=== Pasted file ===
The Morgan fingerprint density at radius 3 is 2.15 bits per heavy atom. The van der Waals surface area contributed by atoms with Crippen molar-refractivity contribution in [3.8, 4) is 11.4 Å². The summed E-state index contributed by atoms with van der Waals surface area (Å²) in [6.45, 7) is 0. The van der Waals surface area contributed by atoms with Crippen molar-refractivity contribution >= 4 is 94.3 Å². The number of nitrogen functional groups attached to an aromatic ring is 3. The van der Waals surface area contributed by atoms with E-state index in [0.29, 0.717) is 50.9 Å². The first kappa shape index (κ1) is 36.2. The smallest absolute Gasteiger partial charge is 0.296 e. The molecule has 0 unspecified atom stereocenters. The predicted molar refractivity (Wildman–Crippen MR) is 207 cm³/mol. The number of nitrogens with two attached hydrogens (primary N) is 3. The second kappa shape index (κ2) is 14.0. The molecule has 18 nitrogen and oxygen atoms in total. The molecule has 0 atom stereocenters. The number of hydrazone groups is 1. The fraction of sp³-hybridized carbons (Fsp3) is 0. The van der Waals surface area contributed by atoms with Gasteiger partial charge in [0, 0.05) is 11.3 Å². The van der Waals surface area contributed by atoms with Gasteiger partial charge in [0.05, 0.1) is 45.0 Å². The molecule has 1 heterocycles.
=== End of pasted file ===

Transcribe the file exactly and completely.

The Morgan fingerprint density at radius 3 is 2.15 bits per heavy atom. The van der Waals surface area contributed by atoms with Crippen molar-refractivity contribution in [3.8, 4) is 11.4 Å². The summed E-state index contributed by atoms with van der Waals surface area (Å²) in [6.45, 7) is 0. The van der Waals surface area contributed by atoms with Crippen molar-refractivity contribution >= 4 is 94.3 Å². The number of nitrogen functional groups attached to an aromatic ring is 3. The van der Waals surface area contributed by atoms with E-state index in [0.29, 0.717) is 50.9 Å². The first kappa shape index (κ1) is 36.2. The smallest absolute Gasteiger partial charge is 0.296 e. The molecule has 0 unspecified atom stereocenters. The predicted molar refractivity (Wildman–Crippen MR) is 207 cm³/mol. The number of nitrogens with two attached hydrogens (primary N) is 3. The second kappa shape index (κ2) is 14.0. The molecule has 18 nitrogen and oxygen atoms in total. The molecule has 0 atom stereocenters. The number of hydrazone groups is 1. The fraction of sp³-hybridized carbons (Fsp3) is 0. The van der Waals surface area contributed by atoms with Gasteiger partial charge in [0, 0.05) is 11.3 Å². The van der Waals surface area contributed by atoms with Gasteiger partial charge in [0.05, 0.1) is 45.0 Å². The molecule has 1 heterocycles.